In a 700-year-old Jewish cemetery near Marrakech, communities come together to build a sustainable and shared future by planting trees with the High Atlas Foundation’s House of Life project.
I never thought I’d be in the same room as a saint. That’s partly because I’m not a religious person, and then it’s not exactly a common occurrence to bump into one these days. Let alone a saint who draws visitors from inside and outside Morocco.
There I was in Akrich, just 30 minutes outside Marrakech, in a 700-year-old Jewish cemetery, face to face with the embellished shrine of Rabbi Raphael Hacohen.
A saint believed to have healing powers, Hacohen’s grave attracts Jewish pilgrims from around the world, many seeking his blessing. His story is one that cuts across faith. It’s not just the Jewish community that comes here. Muslims and Christians also visit the tomb to pay their respects.
Now, this centuries-old site is home to the High Atlas Foundation and their House of Life project. A collaboration that’s driving this shared sacred space into the future in an innovative way.
Since 2012, a small team of 60 activists have been implementing efforts to repurpose the grounds into urban farming nurseries for the local community to plant and grow organic fruit trees.
As one of the world’s most vulnerable regions to climate change, Morocco needs more than one billion new trees to fight back against the threat of deforestation, erosion and food and water shortages. Currently, less than two per cent of the country has tree coverage.
By 2024, four million trees will grow here thanks to this gift of land lent in outright perpetuity from the traditional Jewish owners, says Dr Youssef Ben-Mir, president and co-founder of the High Atlas Foundation.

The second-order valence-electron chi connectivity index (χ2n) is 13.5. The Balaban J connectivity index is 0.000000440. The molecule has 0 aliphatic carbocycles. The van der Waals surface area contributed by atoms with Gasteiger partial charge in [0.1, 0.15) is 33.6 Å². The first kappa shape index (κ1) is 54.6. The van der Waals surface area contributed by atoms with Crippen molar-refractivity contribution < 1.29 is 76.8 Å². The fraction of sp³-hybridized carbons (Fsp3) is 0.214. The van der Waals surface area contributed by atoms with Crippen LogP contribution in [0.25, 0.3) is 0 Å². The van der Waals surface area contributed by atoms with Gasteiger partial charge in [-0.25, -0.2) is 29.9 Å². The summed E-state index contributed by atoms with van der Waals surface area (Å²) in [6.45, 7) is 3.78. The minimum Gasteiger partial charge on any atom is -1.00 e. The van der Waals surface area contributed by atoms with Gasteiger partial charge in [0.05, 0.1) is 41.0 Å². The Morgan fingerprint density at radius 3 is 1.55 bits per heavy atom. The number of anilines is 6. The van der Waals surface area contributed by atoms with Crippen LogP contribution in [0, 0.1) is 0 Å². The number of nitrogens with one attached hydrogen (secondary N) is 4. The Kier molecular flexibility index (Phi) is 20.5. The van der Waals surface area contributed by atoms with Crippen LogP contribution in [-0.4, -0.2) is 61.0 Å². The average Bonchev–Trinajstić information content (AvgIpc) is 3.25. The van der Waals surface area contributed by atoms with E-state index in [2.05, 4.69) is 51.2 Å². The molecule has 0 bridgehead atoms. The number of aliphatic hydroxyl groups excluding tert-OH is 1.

This partnership between the Jewish communities and neighbouring farming communities who are predominantly Muslim is about more than preserving history and heritage. It’s about securing a sustainable, shared future as well.
‘After World War Two, there were more than 300,000 Jewish people in Morocco,’ Youssef explains. ‘Today there are less than 2,000, but hundreds of remaining cemeteries and synagogues. How does a community preserve these holy institutions without a physical presence?’
‘The grounds have always been respected, but to give them new utility provides greater energy towards preservation. It moves the conversation forward from past identity to planning for a shared future.’
The vision for this future is one of unique inter-religious solidarity. It achieves multiple outcomes through prosperous collaboration – mitigating the effects of climate change, helping to alleviate rural poverty
, and preserving cultural legacy.
With the House of Life project, the High Atlas Foundation is already on the way to securing it.
As of 2023, the High Atlas Foundation supports and maintains 15 tree nurseries in Morocco. In just one year, more than one million trees have been planted, generating stable employment for more than 5,500 farming families.
The site also provides a space for ongoing interfaith dialogue between different youth groups and students, unpacking questions of identity.
As I place my hand on Raphael’s shrine, embracing the spirituality of my surroundings, Youssef reads the subscript written on the wall.
‘This is a holy place where you are standing, because he is holy.’
He explains that House of Life is the literal translation of cemetery in Hebrew, and I nod, thinking about all the ways this one block of dry land is breathing new life into centuries of tradition.
A new not-for-profit partner to the Intrepid Foundation, the High Atlas Foundation will receive donations from Intrepid on behalf of its travellers. Intrepid also plans to educate travellers about the foundation’s work and efforts in Morocco. Adocacy will help contribute towards the foundation’s conservation goals and cultural preservation.
‘Morocco wants community movement and empowerment. If you can create the financial engine, then you can really achieve anything,’ Youssef adds.
This much is clear – I might be standing in a room with a saint, but I also feel like I’m standing at the entrance of a gateway that will lead to a sustainable, shared future for generations to come.